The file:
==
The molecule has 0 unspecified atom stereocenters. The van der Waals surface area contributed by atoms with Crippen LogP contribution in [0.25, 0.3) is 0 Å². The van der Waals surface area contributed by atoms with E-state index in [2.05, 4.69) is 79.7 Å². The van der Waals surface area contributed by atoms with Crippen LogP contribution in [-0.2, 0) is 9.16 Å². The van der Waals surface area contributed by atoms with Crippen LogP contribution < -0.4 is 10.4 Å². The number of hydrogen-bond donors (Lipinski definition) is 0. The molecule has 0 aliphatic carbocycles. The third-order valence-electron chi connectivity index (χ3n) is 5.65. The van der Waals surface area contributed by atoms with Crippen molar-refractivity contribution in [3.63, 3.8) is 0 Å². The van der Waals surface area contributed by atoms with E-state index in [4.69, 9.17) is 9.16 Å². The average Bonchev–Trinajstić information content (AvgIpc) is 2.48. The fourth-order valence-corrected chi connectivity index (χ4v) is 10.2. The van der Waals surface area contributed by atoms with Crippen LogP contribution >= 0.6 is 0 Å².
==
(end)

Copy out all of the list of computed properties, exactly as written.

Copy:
The molecule has 0 unspecified atom stereocenters. The van der Waals surface area contributed by atoms with Crippen LogP contribution in [0.25, 0.3) is 0 Å². The van der Waals surface area contributed by atoms with E-state index in [2.05, 4.69) is 79.7 Å². The van der Waals surface area contributed by atoms with Crippen LogP contribution in [-0.2, 0) is 9.16 Å². The van der Waals surface area contributed by atoms with Crippen LogP contribution < -0.4 is 10.4 Å². The number of hydrogen-bond donors (Lipinski definition) is 0. The molecule has 0 aliphatic carbocycles. The third-order valence-electron chi connectivity index (χ3n) is 5.65. The van der Waals surface area contributed by atoms with Crippen molar-refractivity contribution in [3.63, 3.8) is 0 Å². The van der Waals surface area contributed by atoms with E-state index in [4.69, 9.17) is 9.16 Å². The average Bonchev–Trinajstić information content (AvgIpc) is 2.48. The fourth-order valence-corrected chi connectivity index (χ4v) is 10.2. The van der Waals surface area contributed by atoms with Crippen LogP contribution >= 0.6 is 0 Å².